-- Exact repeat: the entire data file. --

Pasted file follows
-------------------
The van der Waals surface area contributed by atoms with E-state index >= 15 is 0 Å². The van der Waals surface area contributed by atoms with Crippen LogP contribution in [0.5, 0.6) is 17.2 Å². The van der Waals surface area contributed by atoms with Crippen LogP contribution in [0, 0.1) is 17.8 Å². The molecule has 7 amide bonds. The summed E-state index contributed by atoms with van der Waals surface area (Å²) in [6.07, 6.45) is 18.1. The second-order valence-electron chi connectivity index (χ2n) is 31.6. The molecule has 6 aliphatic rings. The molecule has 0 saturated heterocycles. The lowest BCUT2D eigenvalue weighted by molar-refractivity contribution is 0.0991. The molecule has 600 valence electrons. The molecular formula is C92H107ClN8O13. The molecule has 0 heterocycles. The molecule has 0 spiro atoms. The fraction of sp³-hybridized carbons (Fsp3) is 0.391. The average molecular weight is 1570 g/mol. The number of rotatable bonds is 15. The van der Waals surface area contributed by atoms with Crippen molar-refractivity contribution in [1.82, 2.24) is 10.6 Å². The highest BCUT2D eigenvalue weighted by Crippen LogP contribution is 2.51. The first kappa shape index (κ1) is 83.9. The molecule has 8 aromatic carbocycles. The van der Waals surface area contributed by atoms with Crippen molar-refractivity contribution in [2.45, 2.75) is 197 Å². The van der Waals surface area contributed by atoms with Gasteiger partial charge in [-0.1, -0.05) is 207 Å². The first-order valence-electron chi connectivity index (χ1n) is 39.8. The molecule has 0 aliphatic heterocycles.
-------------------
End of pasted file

The van der Waals surface area contributed by atoms with E-state index >= 15 is 0 Å². The van der Waals surface area contributed by atoms with Crippen LogP contribution in [0.5, 0.6) is 17.2 Å². The van der Waals surface area contributed by atoms with Crippen LogP contribution in [0, 0.1) is 17.8 Å². The molecule has 7 amide bonds. The summed E-state index contributed by atoms with van der Waals surface area (Å²) in [6.07, 6.45) is 18.1. The second-order valence-electron chi connectivity index (χ2n) is 31.6. The molecule has 6 aliphatic rings. The molecule has 0 saturated heterocycles. The lowest BCUT2D eigenvalue weighted by molar-refractivity contribution is 0.0991. The molecule has 600 valence electrons. The molecular formula is C92H107ClN8O13. The molecule has 0 heterocycles. The molecule has 0 spiro atoms. The fraction of sp³-hybridized carbons (Fsp3) is 0.391. The average molecular weight is 1570 g/mol. The number of rotatable bonds is 15. The van der Waals surface area contributed by atoms with Crippen molar-refractivity contribution in [1.82, 2.24) is 10.6 Å². The highest BCUT2D eigenvalue weighted by Crippen LogP contribution is 2.51. The first kappa shape index (κ1) is 83.9. The molecule has 8 aromatic carbocycles. The van der Waals surface area contributed by atoms with Crippen molar-refractivity contribution in [2.45, 2.75) is 197 Å². The van der Waals surface area contributed by atoms with Gasteiger partial charge in [-0.1, -0.05) is 207 Å². The first-order valence-electron chi connectivity index (χ1n) is 39.8. The molecule has 0 aliphatic heterocycles.